Typically, these panels are of a full size and are supplied as a finished unit. Thus, the accessories which can be mounted to the individual panels that make up the spine assembly are limited to attachments at the ends of each of the wall panels, such as at the connection of one panel to another. Moreover, most conventional office systems are designed within specific dimensions, or modules, requiring conformity of attachment of office accessories within the required module at very specific locations, for example every 6 inches. Additionally, if it is desired to provide an L-shaped connection or a perpendicular wall panel attached to the spine assembly they are also limited to the connection of the panels. This requires an additional spacer for mounting of a perpendicular panel to the spine which can increase the nominal wall length. This generally requires that a perpendicular wall panel have attached on the opposite side thereto another perpendicular panel in a mirror image of the workstation. This may be due to the fact that on the opposite side of a perpendicular attachment, since such attachment must be made at the panel connection, the vertical gap between panels may be visible, thus requiring a separate trim piece. This type of arrangement does not provide for complete freedom in the design of the overall workstation floor plan since the walls are limited in length based upon the dimensions of the individual panels that make up the spine assembly.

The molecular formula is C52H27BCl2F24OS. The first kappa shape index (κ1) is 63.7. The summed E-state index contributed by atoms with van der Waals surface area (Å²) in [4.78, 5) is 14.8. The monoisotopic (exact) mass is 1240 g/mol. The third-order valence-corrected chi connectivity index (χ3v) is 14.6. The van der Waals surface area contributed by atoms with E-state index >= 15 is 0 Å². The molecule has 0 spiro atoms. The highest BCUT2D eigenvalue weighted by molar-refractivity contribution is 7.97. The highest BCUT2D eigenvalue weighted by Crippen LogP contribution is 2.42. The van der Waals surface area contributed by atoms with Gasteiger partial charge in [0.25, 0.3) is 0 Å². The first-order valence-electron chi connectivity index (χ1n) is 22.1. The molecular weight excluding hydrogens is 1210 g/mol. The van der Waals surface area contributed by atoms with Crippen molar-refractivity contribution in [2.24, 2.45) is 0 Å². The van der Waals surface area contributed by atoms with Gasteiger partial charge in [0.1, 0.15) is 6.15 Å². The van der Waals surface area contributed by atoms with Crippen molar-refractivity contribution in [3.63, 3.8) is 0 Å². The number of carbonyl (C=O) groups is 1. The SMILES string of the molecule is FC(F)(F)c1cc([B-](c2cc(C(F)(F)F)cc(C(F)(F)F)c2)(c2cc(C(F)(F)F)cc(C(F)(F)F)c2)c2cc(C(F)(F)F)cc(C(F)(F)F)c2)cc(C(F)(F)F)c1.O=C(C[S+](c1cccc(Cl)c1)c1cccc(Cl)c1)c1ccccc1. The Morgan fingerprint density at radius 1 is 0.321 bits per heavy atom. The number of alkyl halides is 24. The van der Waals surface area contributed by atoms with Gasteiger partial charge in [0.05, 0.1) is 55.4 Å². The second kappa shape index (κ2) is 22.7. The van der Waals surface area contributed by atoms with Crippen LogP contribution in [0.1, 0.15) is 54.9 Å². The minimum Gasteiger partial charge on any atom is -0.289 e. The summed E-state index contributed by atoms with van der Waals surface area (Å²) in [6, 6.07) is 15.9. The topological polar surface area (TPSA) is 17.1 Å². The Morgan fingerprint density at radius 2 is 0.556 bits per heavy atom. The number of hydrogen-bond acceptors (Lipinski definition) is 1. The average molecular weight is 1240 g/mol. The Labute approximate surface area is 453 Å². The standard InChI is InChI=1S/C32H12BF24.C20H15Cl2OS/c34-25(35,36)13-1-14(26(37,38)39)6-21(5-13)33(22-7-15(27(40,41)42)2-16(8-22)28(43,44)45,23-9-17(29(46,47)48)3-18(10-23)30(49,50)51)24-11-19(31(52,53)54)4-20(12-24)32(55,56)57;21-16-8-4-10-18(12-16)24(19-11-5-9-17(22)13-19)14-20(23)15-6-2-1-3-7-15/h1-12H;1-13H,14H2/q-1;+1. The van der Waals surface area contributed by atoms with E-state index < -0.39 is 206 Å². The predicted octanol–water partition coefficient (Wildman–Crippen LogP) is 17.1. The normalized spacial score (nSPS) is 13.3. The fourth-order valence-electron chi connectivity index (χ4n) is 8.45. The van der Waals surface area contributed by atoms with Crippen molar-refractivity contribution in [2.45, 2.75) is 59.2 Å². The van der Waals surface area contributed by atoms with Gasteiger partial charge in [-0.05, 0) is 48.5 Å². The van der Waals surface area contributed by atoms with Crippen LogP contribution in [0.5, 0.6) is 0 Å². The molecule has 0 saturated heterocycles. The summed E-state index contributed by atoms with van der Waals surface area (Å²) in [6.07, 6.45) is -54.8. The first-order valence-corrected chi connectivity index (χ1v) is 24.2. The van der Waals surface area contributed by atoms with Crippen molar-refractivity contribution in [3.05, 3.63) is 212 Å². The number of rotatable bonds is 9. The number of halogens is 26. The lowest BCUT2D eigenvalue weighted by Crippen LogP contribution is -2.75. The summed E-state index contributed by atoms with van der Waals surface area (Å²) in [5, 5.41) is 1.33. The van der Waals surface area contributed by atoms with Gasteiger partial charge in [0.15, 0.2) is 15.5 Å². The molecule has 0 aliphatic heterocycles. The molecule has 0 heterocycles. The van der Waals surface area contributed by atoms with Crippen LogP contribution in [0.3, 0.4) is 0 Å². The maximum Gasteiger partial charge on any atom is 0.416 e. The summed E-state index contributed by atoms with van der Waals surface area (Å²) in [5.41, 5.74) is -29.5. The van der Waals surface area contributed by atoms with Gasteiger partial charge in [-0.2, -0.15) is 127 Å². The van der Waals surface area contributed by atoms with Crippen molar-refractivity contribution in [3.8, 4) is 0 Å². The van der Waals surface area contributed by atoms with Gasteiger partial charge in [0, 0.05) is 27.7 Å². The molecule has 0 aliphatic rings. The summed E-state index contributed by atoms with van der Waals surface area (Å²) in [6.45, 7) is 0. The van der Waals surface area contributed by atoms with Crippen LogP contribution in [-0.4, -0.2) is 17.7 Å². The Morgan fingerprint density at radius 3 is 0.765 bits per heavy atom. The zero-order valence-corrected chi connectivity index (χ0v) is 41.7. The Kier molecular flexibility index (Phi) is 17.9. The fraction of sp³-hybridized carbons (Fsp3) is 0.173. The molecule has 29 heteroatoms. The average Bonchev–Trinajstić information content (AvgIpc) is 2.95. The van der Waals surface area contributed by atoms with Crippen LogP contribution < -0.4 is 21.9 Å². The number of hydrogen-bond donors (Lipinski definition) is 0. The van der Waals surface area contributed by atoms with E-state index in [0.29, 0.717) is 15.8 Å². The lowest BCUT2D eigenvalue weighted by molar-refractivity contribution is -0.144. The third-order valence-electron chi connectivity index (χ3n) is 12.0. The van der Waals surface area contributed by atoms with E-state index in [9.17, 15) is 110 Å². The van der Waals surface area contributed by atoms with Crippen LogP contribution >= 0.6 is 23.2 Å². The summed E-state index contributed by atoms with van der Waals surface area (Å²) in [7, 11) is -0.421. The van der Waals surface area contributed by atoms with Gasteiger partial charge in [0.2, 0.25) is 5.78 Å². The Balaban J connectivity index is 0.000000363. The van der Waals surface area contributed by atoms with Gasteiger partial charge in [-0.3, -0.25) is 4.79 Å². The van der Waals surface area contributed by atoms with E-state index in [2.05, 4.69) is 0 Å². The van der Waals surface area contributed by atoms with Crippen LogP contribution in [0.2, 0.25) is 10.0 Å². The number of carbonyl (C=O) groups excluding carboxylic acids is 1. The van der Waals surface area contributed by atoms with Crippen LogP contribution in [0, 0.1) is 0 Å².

Moreover, in order to mount overhead shelves, for example, a higher panel for the spine assembly is required. This is necessitated by the fact that overhead storage, lighting fixtures and other accessory items must be attached to the panel at a height which is above a minimum level over the work desk so as not to interfere with the work space area or with the user.